“Slavery discourages arts and manufacturers. The poor despise labor when performed by slaves. … Every master is a pretty tyrant… [slavery] brings on the judgment of Heaven on a country… As nations cannot be rewarded or punished in the next world, they must be in this. By an inevitable chain of causes and effects, Providence punishs national sins by national calamities.”
Article 2, Section 9 of the Constitution stipulated that it was not until 1808 that Congress could enact any commerce laws restricting slavery. This issue finally came to a head because of the War Between the States. In this conflict, one life perished for every six people freed.
As we know, the Declaration of Independence states, “… all men are created equal, that their Creator endows them with certain unalienable Rights, that among these are Life, Liberty and the pursuit of Happiness.” That is the most often referenced statement invoked by those who wish to debase the Founders when it comes to the question of slavery. Despite what the postmodern secular humanists may say, this is a religious statement that men are spiritually equal. It also asserts that men should be equal under the law. In the face of the inherited slavery system, this statement bars slavery from man to man. The founders knew this, and they struggled with the issue of slavery and it was around the time of the framing of the Constitution that Congress acted to ban slavery in the Northwest Ordinance of 1787. Slavery was an existing stain in 1776; there was the slow pace of its eventual abolition. Nevertheless, an open mind realizes that the fact of slavery in America need not lessen the value of the Declaration’s statement of equality under God and the law. Indeed, this fact magnified the concept behind this proclamation.
By 1776, several of the Founders who owned slaves were concerned about the need to abolish the “peculiar institution” [e.g., Washington, Jefferson, James Madison, and George Mason (see above)]. Some treated their slaves very well, with Madison being a notable example. He was concerned for the safety of any of the slaves that he may have freed. They may have ended up in worse conditions because of the harsh treatment blacks received in society in general, or they could have ended up under tyrannical slave owners. It is also important to note that slaves worked to death in the West Indies and South America and replaced them with more imported slaves. In the colonies, slaves lived on, and the slave trade dwindled in time because the black slaves in the Colonies lived and procreated. Nevertheless, there were legally sanctioned cruelties against slaves in the colonies, such as cutting off toes to prevent them from fleeing. Whipping in response to disobedience was another nasty cruelty against slaves that we all should deplore.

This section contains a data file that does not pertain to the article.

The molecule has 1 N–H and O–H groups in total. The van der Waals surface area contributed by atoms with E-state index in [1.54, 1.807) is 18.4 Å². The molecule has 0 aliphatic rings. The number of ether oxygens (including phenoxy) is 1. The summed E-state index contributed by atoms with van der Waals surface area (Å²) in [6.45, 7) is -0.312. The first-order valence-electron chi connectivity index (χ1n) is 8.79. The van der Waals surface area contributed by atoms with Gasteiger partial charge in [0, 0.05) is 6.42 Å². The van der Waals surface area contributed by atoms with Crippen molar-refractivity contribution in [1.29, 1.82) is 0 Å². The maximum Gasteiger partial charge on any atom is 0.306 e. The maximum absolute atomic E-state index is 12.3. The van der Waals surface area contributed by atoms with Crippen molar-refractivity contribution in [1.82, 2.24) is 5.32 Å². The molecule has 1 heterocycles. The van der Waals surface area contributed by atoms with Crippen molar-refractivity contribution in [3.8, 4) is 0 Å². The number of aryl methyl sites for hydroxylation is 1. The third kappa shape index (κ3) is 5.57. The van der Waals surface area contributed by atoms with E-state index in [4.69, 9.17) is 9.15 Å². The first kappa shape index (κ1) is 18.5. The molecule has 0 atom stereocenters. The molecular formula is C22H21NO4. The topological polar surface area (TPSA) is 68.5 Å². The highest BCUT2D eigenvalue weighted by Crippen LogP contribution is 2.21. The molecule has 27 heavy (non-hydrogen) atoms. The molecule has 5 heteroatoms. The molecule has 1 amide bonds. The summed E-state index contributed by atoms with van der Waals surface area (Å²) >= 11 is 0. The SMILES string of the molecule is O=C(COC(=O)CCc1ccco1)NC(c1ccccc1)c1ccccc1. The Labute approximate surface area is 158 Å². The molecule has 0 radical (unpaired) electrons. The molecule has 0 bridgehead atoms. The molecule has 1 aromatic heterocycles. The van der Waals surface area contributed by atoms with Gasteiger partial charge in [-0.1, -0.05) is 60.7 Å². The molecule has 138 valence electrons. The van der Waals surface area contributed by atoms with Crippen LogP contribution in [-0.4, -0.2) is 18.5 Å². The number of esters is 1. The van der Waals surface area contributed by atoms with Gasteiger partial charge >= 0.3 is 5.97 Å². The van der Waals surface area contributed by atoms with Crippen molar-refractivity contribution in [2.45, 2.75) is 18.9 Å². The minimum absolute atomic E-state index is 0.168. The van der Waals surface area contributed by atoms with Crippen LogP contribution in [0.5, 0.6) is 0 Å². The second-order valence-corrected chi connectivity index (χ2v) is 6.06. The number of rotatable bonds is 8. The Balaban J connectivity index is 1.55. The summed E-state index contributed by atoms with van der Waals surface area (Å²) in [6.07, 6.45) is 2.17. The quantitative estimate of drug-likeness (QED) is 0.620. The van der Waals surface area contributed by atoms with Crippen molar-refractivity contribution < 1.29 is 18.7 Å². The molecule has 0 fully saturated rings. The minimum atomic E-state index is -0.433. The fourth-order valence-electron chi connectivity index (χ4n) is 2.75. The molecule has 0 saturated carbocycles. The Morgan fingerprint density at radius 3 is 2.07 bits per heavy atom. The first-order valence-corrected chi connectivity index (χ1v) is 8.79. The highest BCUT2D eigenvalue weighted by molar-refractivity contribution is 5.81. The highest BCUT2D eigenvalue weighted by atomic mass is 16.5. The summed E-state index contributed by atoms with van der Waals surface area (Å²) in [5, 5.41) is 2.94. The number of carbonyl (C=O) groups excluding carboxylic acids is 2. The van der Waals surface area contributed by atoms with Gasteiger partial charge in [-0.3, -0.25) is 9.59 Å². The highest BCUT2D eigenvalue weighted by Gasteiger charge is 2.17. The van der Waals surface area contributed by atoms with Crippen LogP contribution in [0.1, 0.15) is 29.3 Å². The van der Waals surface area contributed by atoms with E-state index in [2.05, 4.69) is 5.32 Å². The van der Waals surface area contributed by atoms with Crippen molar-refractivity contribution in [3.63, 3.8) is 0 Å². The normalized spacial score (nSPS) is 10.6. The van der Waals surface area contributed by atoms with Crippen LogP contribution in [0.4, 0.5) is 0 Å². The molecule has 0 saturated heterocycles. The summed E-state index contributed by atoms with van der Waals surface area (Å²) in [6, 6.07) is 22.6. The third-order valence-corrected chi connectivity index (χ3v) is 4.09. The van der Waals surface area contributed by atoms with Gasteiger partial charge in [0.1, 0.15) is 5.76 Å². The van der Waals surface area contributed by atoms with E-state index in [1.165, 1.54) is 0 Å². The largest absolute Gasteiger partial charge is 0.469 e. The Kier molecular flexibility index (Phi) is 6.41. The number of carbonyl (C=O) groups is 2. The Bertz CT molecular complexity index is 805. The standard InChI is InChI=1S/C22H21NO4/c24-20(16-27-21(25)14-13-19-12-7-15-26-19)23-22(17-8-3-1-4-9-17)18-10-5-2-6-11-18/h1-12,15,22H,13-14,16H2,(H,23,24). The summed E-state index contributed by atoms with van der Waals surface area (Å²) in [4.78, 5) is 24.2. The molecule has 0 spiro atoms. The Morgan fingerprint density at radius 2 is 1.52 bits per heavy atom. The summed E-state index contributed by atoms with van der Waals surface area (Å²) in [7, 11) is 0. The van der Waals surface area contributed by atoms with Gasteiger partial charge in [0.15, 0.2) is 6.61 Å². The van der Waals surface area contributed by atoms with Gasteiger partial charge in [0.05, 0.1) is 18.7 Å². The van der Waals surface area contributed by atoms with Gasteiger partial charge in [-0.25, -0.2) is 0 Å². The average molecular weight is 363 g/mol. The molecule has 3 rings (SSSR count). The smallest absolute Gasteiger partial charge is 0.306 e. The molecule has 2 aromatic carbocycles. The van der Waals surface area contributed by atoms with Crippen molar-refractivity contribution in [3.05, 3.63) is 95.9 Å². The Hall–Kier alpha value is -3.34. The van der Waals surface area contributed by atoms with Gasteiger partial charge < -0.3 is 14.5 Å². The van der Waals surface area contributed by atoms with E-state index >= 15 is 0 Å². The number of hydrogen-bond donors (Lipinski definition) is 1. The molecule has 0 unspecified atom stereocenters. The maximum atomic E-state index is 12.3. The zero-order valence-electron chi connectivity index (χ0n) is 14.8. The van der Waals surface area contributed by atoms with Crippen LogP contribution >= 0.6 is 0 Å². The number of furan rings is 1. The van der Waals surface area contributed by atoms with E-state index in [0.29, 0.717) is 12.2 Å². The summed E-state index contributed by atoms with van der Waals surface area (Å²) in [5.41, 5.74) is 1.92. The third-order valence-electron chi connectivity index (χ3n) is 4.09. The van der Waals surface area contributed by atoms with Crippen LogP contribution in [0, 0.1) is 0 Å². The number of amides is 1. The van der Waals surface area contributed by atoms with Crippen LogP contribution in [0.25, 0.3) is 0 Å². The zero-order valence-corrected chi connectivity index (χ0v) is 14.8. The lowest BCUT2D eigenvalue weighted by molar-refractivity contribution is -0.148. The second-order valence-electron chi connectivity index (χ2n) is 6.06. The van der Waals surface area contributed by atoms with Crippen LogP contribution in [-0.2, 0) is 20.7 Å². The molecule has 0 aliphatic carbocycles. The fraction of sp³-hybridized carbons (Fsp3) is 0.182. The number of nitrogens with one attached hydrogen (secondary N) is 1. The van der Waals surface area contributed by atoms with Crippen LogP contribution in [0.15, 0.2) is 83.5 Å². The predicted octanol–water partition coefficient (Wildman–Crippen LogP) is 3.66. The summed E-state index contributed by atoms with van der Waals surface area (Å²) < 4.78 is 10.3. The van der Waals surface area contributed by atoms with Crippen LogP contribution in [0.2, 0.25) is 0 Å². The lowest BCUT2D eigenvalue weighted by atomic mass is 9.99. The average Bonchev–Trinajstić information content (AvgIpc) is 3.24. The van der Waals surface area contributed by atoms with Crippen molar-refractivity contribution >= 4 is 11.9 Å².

It is also important to note that the word “slave” is not in the Constitution. In his notes on the Constitutional Convention, James Madison recorded that the delegates “thought it wrong to admit in the Constitution the idea that there could be property in men.” There is no question that slavery was wrong, and it is unsound to say that the U.S. Constitution supported it.
Frederick Douglas, the great black abolitionist writer, publisher, and speaker, was born a slave. In 1846 he bought his freedom, and he believed that our form of government “was never, in its essence, anything but an anti-slavery government.” He also said, “Abolish slavery tomorrow, and not a sentence or a syllable of the Constitution need be altered.”
A majority of the Founders opposed slavery, but North Carolina, South Carolina, and Georgia leaders strongly favored it. In 1790, Elias Boudinot, President of the Continental Congress, responded to those who favored slavery by proclaiming that: 4
[E]ven the sacred Scriptures had been quoted to justify this iniquitous traffic. It is true that the Egyptians held the Israelites in bondage for four hundred years, . . . but . . . gentlemen cannot forget the consequences that followed: they were delivered by a strong hand and stretched-out arm and it ought to be remembered that the Almighty Power that accomplished their deliverance is the same yesterday, today, and for ever.
With the above and much more historical information, most of the Founders were opposed or were saddened to be a part of this stain on mankind. One of the more famous of the Founders who did not own slaves was John Adams, and he said, “[M]y opinion against it [slavery] has always been known . . . [N]ever in my life did I own a slave.”